Japan has proposed to China setting up a dialogue involving nuclear experts from both countries to discuss Tokyo's plan to release treated radioactive water from the crippled Fukushima nuclear complex into the sea, government sources said Wednesday.
China, which remains opposed to the plan, has yet to respond to the call for a working-level consultation, the sources said. Japan, which had received reassurance from the International Atomic Energy Agency over the plan's safety, aims to start the water release around this summer.
Tokyo and Beijing have been at odds over the planned discharge of water, which has gone through a process to remove most of the radionuclides, except tritium, into the Pacific Ocean from the Fukushima plant, wrecked by a devastating earthquake and ensuing tsunami in March 2011.
The sources said Japan hopes the experts' discussions can prevent China from politicizing the water discharge issue.
The envisaged move comes as China has begun blanket radiation testing on seafood imports from Japan, according to sources familiar with the bilateral relationship.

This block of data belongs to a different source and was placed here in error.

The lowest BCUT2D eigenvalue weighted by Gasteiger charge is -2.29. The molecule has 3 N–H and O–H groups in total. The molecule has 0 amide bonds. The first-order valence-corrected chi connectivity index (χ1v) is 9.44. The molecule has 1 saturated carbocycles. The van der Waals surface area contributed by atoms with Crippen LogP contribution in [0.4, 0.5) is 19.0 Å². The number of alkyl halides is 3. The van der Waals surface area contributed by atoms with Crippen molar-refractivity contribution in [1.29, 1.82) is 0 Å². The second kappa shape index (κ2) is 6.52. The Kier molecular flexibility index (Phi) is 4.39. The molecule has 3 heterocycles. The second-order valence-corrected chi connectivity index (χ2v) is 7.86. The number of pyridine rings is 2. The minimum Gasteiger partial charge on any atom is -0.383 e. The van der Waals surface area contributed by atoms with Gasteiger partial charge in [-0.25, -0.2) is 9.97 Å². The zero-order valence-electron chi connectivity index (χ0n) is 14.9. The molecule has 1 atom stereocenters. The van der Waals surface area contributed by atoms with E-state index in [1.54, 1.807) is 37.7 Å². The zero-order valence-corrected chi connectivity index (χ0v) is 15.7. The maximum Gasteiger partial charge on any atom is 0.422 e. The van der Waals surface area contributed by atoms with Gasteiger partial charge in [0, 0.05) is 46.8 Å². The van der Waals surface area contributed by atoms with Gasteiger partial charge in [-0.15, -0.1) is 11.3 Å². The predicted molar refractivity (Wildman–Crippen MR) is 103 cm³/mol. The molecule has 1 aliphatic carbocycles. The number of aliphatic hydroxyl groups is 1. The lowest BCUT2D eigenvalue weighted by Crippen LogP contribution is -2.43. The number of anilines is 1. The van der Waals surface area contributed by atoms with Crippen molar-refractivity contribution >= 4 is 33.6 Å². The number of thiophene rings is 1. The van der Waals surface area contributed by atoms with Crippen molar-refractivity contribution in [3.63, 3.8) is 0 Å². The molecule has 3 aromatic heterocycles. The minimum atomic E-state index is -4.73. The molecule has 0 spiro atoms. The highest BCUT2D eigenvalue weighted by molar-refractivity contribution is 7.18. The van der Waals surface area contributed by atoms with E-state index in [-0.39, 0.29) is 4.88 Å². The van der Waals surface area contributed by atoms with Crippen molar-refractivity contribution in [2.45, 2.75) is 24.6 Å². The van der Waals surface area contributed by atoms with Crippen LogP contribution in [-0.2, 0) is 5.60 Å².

Chief Cabinet Secretary Hirokazu Matsuno said in a press conference in Tokyo on Wednesday that some of Japan's seafood exports to China have been stopped at Chinese customs.
Japan expects the talks to involve engineers of Tokyo Electric Power Company Holdings Inc., the operator of the Fukushima Daiichi nuclear power plant, as well as senior officials from related ministries and agencies from both countries, the sources said.
Since May, Japan has conducted briefings with the South Korean and Hong Kong governments to explain that the planned water release will not negatively impact human health or the environment.
One of the sources said Japan hopes to "create a framework with China similar" to what it has with South Korea and Hong Kong and "engage in continuous discussions" with Beijing.
Earlier this month, the IAEA concluded in a report submitted to the Japanese government that the plan aligns with global safety standards and will have "a negligible radiological impact on people and the environment."
But China has urged Japan not to go through with the plan, saying the IAEA's safety review does not constitute a "green light" for discharging what it calls "nuclear-contaminated water" into the sea.
Matsuno, the top Japanese government spokesman, urged China to have "discussions based on scientific evidence," saying the nation is disseminating "incorrect information."
Last Friday, while in Jakarta, Foreign Minister Yoshimasa Hayashi expressed his objection to "politicizing" the issue during talks with China's top diplomat Wang Yi.
Wang was quoted by the Chinese Foreign Ministry as saying Japan should "scientifically discuss various ways" to deal with the Fukushima water problem.